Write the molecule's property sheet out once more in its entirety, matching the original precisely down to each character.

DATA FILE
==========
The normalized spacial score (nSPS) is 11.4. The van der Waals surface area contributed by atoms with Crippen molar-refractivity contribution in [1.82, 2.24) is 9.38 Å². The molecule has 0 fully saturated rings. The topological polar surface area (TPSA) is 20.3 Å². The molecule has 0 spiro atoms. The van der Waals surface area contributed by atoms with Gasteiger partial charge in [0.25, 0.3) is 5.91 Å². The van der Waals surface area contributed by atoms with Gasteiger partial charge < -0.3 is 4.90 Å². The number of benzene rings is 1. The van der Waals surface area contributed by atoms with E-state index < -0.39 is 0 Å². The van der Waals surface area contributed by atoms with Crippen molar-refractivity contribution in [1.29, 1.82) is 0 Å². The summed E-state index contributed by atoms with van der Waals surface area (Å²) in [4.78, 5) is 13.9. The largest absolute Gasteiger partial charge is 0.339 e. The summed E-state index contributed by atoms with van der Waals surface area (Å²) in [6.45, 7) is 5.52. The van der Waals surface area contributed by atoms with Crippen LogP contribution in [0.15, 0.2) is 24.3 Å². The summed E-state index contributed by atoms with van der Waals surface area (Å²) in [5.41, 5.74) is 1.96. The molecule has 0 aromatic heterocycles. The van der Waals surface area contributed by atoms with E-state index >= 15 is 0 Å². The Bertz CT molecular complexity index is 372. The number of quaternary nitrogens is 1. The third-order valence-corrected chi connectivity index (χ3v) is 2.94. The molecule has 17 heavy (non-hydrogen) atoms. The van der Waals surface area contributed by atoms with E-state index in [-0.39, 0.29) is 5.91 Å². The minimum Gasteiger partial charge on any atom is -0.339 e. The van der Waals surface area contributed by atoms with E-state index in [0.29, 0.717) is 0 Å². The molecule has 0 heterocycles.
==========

The normalized spacial score (nSPS) is 11.4. The van der Waals surface area contributed by atoms with Crippen molar-refractivity contribution in [1.82, 2.24) is 9.38 Å². The molecule has 0 fully saturated rings. The topological polar surface area (TPSA) is 20.3 Å². The molecule has 0 spiro atoms. The van der Waals surface area contributed by atoms with Gasteiger partial charge in [0.25, 0.3) is 5.91 Å². The van der Waals surface area contributed by atoms with Gasteiger partial charge < -0.3 is 4.90 Å². The number of benzene rings is 1. The van der Waals surface area contributed by atoms with E-state index < -0.39 is 0 Å². The van der Waals surface area contributed by atoms with Crippen molar-refractivity contribution in [1.29, 1.82) is 0 Å². The summed E-state index contributed by atoms with van der Waals surface area (Å²) in [4.78, 5) is 13.9. The largest absolute Gasteiger partial charge is 0.339 e. The summed E-state index contributed by atoms with van der Waals surface area (Å²) in [6.45, 7) is 5.52. The van der Waals surface area contributed by atoms with Crippen LogP contribution in [0.15, 0.2) is 24.3 Å². The summed E-state index contributed by atoms with van der Waals surface area (Å²) in [5.41, 5.74) is 1.96. The molecule has 0 aromatic heterocycles. The van der Waals surface area contributed by atoms with E-state index >= 15 is 0 Å². The Bertz CT molecular complexity index is 372. The number of quaternary nitrogens is 1. The third-order valence-corrected chi connectivity index (χ3v) is 2.94. The molecule has 17 heavy (non-hydrogen) atoms. The van der Waals surface area contributed by atoms with E-state index in [-0.39, 0.29) is 5.91 Å². The minimum Gasteiger partial charge on any atom is -0.339 e. The van der Waals surface area contributed by atoms with E-state index in [0.29, 0.717) is 0 Å². The molecule has 0 heterocycles.